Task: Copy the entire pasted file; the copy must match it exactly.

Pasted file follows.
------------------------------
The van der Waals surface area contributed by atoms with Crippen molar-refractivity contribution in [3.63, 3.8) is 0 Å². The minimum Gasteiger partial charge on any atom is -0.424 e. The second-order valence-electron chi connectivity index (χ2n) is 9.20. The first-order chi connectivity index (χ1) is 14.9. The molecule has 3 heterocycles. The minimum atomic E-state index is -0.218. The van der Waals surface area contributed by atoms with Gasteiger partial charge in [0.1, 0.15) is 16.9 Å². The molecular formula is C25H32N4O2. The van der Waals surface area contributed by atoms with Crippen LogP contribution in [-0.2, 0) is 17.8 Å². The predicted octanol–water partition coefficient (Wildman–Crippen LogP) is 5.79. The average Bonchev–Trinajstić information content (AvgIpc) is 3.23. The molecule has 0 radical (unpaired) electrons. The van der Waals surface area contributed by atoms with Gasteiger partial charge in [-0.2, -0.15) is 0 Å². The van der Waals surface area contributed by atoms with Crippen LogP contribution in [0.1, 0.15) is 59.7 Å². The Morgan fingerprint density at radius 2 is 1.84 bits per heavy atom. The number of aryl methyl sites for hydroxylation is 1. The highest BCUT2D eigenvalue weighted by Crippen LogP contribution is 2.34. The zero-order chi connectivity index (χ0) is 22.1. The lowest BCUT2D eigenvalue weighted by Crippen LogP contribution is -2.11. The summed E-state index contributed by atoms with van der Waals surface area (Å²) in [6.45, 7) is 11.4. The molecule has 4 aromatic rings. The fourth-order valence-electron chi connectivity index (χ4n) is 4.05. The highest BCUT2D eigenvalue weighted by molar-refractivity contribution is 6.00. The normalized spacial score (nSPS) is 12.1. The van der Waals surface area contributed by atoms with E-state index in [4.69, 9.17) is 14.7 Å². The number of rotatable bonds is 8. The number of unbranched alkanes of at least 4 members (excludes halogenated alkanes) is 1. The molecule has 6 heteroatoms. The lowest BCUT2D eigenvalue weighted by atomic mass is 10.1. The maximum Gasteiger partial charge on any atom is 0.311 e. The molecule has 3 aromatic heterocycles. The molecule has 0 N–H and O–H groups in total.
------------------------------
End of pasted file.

The van der Waals surface area contributed by atoms with Crippen molar-refractivity contribution in [3.63, 3.8) is 0 Å². The minimum Gasteiger partial charge on any atom is -0.424 e. The second-order valence-electron chi connectivity index (χ2n) is 9.20. The first-order chi connectivity index (χ1) is 14.9. The molecule has 3 heterocycles. The minimum atomic E-state index is -0.218. The van der Waals surface area contributed by atoms with Gasteiger partial charge in [0.1, 0.15) is 16.9 Å². The molecular formula is C25H32N4O2. The van der Waals surface area contributed by atoms with Crippen LogP contribution in [-0.2, 0) is 17.8 Å². The predicted octanol–water partition coefficient (Wildman–Crippen LogP) is 5.79. The average Bonchev–Trinajstić information content (AvgIpc) is 3.23. The molecule has 0 radical (unpaired) electrons. The van der Waals surface area contributed by atoms with Gasteiger partial charge in [-0.2, -0.15) is 0 Å². The van der Waals surface area contributed by atoms with Crippen LogP contribution in [0.1, 0.15) is 59.7 Å². The Morgan fingerprint density at radius 2 is 1.84 bits per heavy atom. The number of aryl methyl sites for hydroxylation is 1. The highest BCUT2D eigenvalue weighted by Crippen LogP contribution is 2.34. The zero-order chi connectivity index (χ0) is 22.1. The lowest BCUT2D eigenvalue weighted by Crippen LogP contribution is -2.11. The summed E-state index contributed by atoms with van der Waals surface area (Å²) in [6.45, 7) is 11.4. The molecule has 4 aromatic rings. The fourth-order valence-electron chi connectivity index (χ4n) is 4.05. The highest BCUT2D eigenvalue weighted by molar-refractivity contribution is 6.00. The normalized spacial score (nSPS) is 12.1. The van der Waals surface area contributed by atoms with E-state index in [4.69, 9.17) is 14.7 Å². The number of rotatable bonds is 8. The number of unbranched alkanes of at least 4 members (excludes halogenated alkanes) is 1. The molecule has 6 heteroatoms. The lowest BCUT2D eigenvalue weighted by atomic mass is 10.1. The maximum Gasteiger partial charge on any atom is 0.311 e. The molecule has 3 aromatic heterocycles. The molecule has 0 N–H and O–H groups in total.